Not much was happening to the green shoot coming up, so he decided, after debating for a while because usually when he decides to dig something up that’s the end of the plant, but he dug down a little, and saw roots, so he knew the bulb could be dug up. In other words it wasn’t planted very deeply.
So it was dug up. The guy I live with looked at it and thought it was kind of odd for a snowdrop, and that it smelled like onions. Snowdrops don’t really smell like onions. So it probably wasn’t a snowdrop after all. It got moved into the frame anyway, just to see what would happen.
When it was moved there, he noticed some other green shoots coming up near a label that said Galanthus peshmenii. One plant already flowered, so now he has no idea what’s going on.
“Maybe I moved them there a while ago”, he said. Like he moves plants in his sleep. I had no idea at all. It was important to him, anyway.
Now about the other thing. This is pretty major.
I think the toaster is haunted.
This is it, here. It has this cloth over it, because it’s always had a cloth over it. Some things around here stay the way they were for a very long time. But I don’t like the toaster.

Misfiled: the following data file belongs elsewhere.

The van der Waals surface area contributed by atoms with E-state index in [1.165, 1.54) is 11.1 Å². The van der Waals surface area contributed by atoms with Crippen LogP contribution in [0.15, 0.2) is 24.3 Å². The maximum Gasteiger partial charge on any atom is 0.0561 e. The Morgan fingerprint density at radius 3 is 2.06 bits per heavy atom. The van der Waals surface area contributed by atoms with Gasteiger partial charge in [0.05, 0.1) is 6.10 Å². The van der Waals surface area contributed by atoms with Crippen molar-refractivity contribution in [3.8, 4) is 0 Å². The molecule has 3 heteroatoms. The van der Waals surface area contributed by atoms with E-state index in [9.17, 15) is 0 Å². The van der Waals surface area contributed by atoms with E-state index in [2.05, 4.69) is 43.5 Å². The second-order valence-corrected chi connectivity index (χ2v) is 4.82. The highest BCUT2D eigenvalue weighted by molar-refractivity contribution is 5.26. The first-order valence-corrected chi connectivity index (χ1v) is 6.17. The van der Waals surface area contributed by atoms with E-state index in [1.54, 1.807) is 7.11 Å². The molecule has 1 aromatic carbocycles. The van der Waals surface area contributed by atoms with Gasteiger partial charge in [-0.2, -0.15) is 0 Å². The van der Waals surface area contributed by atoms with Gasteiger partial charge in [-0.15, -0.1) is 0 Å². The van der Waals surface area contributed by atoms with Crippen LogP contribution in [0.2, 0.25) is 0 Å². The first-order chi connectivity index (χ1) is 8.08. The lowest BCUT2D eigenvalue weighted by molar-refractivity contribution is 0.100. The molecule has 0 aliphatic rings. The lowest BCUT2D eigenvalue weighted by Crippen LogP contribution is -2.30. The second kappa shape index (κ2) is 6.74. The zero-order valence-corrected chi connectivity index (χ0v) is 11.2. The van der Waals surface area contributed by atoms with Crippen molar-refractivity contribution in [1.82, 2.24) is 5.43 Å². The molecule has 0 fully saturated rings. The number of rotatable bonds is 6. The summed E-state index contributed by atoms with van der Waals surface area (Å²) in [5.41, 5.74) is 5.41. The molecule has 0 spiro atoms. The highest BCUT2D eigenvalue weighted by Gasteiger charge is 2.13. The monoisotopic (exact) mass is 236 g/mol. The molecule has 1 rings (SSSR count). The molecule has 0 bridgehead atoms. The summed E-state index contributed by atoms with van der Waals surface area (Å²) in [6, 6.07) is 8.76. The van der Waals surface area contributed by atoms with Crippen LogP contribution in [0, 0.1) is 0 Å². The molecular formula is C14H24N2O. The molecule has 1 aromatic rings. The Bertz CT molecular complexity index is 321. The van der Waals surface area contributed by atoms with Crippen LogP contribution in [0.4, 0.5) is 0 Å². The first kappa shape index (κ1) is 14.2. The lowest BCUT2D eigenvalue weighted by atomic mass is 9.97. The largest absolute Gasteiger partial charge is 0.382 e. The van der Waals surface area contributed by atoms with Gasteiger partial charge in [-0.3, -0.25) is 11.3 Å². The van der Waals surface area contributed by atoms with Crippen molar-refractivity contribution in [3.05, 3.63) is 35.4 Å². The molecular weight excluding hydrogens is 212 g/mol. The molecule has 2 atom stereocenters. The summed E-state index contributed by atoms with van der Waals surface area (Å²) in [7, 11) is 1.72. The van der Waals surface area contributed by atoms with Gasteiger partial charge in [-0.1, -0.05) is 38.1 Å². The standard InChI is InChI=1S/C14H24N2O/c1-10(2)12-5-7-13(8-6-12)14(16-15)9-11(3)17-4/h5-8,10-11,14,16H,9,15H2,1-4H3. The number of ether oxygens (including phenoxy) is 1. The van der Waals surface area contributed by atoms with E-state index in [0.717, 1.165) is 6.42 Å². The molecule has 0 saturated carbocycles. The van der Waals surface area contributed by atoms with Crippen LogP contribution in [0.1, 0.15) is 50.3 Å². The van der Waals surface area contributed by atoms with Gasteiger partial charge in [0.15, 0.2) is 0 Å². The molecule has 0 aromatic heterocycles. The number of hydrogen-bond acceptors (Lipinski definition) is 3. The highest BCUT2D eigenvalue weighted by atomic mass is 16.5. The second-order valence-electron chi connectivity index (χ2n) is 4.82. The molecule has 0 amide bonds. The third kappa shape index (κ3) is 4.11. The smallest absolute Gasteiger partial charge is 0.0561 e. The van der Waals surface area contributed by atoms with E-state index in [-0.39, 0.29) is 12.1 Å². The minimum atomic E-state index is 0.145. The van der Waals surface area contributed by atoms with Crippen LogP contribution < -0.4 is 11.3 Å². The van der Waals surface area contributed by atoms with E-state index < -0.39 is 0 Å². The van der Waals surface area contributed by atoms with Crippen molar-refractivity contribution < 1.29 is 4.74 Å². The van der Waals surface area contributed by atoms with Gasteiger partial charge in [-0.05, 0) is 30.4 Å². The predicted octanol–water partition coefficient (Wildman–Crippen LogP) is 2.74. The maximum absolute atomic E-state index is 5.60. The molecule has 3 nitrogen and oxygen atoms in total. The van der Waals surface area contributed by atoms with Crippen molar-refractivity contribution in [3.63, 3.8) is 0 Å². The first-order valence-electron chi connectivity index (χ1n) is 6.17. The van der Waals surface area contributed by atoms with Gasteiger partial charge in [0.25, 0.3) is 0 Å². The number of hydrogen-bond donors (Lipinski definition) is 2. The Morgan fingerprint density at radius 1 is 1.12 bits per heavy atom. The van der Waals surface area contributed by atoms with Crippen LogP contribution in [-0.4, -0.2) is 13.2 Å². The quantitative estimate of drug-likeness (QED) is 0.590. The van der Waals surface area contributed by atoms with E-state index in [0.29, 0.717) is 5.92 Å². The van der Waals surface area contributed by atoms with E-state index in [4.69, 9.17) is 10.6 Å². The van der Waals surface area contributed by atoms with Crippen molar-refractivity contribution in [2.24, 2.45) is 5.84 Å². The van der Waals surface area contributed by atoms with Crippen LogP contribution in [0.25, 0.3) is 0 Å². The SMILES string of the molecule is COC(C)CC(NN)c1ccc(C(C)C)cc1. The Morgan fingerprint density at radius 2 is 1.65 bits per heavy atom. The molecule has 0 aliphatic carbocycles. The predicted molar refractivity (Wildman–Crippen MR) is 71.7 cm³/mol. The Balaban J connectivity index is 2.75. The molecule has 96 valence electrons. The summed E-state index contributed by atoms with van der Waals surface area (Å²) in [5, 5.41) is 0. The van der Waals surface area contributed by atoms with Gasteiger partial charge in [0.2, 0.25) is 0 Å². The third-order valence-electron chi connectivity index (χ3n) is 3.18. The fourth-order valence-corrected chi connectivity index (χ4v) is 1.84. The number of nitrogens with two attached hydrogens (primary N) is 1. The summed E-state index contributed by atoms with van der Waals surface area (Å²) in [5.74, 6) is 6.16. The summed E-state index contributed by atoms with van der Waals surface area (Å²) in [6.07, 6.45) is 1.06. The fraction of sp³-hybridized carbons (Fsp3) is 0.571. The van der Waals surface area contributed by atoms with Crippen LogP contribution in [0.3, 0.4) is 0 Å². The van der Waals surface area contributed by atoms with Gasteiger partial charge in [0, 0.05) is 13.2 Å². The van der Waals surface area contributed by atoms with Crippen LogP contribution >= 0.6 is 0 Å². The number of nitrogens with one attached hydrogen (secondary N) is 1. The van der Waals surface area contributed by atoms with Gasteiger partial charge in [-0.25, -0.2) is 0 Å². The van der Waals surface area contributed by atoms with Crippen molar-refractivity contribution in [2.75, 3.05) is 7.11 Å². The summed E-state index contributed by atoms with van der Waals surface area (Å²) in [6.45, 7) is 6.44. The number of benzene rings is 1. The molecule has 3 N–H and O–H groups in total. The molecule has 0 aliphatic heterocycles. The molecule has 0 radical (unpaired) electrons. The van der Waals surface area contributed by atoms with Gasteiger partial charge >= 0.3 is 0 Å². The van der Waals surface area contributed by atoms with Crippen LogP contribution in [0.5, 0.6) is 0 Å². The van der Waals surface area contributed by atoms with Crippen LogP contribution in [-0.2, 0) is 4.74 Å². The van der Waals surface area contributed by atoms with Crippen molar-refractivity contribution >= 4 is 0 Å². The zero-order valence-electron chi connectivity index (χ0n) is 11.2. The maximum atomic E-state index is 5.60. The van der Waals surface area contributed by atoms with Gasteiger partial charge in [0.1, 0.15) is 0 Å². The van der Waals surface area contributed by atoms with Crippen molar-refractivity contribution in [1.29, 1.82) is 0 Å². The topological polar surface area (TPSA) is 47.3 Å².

It gives me chills just to show you this.
I wasn’t afraid of the toaster for a long time, and then suddenly, some time this year, I decided it was scary. Not just regular scary, but ultra scary. The guy I live with thought that was funny, because he said the first purebred border collie who lived here, Flurry, was afraid of the toaster, too. Like it was haunted or something.
At that time it was like a model from the late nineteen-forties, probably insulated with asbestos, with a cloth-covered electrical cord. The toaster stopped working a couple of times and the guy I live with repaired it. The lady of the house loved the old toaster and making toast with it, but Flurry got so upset when toast was made that the practice was discontinued. Flurry lived to be seventeen so there was a long period of no toast-making in the house.
The old toaster finally broke, and a new one was purchased. The new one didn’t have the “character” of the old one (or the asbestos) but eventually it became part of the household and toast was made regularly again. If it could be toasted, it was.
But now ….well, the guy I live with doesn’t make toast very often, so I’ll just have to be super alert.